Largest database on Covid-19 measures available online

Travel restrictions have been imposed by many governments. Image: Ann

Travel restrictions have been imposed by many governments. Image: Anna Shvets

50,000 political decisions from 195 countries open to analysis

A research group has built the world’s largest database on political decisions related to the coronavirus pandemic. With CoronaNet data on approximately 50,000 measures taken in 195 countries, some down to the municipal level, can be retrieved and filtered. As a result, the database offers a highly granular basis for governments, researchers and media to analyze the impact of pandemic policies. The project is being spearheaded by the Bavarian School for Public Policy at the Technical University of Munich (TUM).

How strict do policies need to be before a lockdown produces a real impact? At what point have countries with low Covid-19 case numbers made which decisions? Are the pandemic policies of centralized states more effective than those of federated states? To analyze where and how which government measures to fight the pandemic have proven effective, it is indispensable to assemble large volumes of reliable information - because every country and in many cases even individual districts and municipalities have made different decisions.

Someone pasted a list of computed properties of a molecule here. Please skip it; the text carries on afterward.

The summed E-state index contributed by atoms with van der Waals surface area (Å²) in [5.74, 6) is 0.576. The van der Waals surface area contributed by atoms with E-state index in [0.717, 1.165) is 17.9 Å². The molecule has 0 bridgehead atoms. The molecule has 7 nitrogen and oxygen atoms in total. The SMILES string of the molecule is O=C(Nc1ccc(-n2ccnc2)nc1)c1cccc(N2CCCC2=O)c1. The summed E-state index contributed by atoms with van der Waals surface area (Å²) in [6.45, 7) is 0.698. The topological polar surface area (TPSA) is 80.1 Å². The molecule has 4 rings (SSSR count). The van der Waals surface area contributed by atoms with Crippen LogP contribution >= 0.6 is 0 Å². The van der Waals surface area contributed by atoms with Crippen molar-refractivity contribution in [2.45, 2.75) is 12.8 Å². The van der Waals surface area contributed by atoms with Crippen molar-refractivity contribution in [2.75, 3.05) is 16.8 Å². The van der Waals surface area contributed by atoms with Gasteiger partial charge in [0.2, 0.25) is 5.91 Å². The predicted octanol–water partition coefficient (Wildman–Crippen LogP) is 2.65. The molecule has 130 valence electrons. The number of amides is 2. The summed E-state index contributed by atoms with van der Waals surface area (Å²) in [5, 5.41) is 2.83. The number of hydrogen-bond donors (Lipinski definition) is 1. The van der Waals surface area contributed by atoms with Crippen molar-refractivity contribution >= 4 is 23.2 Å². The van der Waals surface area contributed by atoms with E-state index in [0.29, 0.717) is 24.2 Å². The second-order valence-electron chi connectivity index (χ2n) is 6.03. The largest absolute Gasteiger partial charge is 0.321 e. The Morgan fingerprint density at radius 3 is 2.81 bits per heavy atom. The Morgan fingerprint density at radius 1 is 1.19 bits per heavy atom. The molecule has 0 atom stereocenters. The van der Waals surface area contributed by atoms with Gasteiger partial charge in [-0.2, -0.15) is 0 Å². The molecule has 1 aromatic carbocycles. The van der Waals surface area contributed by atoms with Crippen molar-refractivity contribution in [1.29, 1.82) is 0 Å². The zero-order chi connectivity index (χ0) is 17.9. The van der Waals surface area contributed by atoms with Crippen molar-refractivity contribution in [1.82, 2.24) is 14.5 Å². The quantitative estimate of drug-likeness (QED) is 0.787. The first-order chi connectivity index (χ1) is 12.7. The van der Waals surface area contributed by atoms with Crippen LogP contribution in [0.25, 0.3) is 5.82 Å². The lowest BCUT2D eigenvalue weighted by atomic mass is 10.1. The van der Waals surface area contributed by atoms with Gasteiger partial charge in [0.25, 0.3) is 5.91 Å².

An international research network coordinated by the Chair of International Relations at the Bavarian School for Public Policy (HfP) at TUM has assembled the world’s largest database on political measures taken during the pandemic. CoronaNet now contains information on more than 50,000 decisions made by governments in 195 countries in response to the spread of the corona virus and is being continually updated by more than 500 researchers and students.

It is the most comprehensive and granular resource of its kind worldwide. The material covers

  • individual measures in 18 categories, for example social distancing, restrictions in classrooms and investments in healthcare
  • the timing and duration of measures
  • whether decisions are made on the national, regional or municipal level